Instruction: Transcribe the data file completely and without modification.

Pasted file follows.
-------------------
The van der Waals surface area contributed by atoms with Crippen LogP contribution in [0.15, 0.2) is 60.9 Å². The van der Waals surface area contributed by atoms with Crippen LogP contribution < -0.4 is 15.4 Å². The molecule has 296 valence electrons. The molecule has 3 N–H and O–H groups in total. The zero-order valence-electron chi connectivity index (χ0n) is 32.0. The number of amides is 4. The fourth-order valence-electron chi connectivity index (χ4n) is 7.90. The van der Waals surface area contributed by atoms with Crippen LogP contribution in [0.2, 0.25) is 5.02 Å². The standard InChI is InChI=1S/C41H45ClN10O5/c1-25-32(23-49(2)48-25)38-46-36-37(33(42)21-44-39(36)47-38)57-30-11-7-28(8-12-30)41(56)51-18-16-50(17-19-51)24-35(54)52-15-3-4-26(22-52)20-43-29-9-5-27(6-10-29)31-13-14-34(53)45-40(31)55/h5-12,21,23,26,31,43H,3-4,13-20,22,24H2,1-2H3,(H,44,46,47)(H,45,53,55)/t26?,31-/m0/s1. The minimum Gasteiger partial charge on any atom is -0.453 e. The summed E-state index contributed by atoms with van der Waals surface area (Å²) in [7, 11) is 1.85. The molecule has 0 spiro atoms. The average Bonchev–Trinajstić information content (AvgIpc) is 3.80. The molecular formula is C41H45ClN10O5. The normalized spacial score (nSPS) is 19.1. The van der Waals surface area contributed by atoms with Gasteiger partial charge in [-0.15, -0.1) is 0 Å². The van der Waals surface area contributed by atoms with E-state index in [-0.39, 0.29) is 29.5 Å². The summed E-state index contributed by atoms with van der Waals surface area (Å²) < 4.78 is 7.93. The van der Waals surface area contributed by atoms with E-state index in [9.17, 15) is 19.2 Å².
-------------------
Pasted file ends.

The van der Waals surface area contributed by atoms with Crippen LogP contribution in [0.15, 0.2) is 60.9 Å². The van der Waals surface area contributed by atoms with Crippen LogP contribution < -0.4 is 15.4 Å². The molecule has 296 valence electrons. The molecule has 3 N–H and O–H groups in total. The zero-order valence-electron chi connectivity index (χ0n) is 32.0. The number of amides is 4. The fourth-order valence-electron chi connectivity index (χ4n) is 7.90. The van der Waals surface area contributed by atoms with Crippen LogP contribution in [0.2, 0.25) is 5.02 Å². The standard InChI is InChI=1S/C41H45ClN10O5/c1-25-32(23-49(2)48-25)38-46-36-37(33(42)21-44-39(36)47-38)57-30-11-7-28(8-12-30)41(56)51-18-16-50(17-19-51)24-35(54)52-15-3-4-26(22-52)20-43-29-9-5-27(6-10-29)31-13-14-34(53)45-40(31)55/h5-12,21,23,26,31,43H,3-4,13-20,22,24H2,1-2H3,(H,44,46,47)(H,45,53,55)/t26?,31-/m0/s1. The minimum Gasteiger partial charge on any atom is -0.453 e. The summed E-state index contributed by atoms with van der Waals surface area (Å²) in [7, 11) is 1.85. The molecule has 0 spiro atoms. The average Bonchev–Trinajstić information content (AvgIpc) is 3.80. The molecular formula is C41H45ClN10O5. The normalized spacial score (nSPS) is 19.1. The van der Waals surface area contributed by atoms with Gasteiger partial charge in [-0.15, -0.1) is 0 Å². The van der Waals surface area contributed by atoms with E-state index in [-0.39, 0.29) is 29.5 Å². The summed E-state index contributed by atoms with van der Waals surface area (Å²) < 4.78 is 7.93. The van der Waals surface area contributed by atoms with E-state index in [9.17, 15) is 19.2 Å².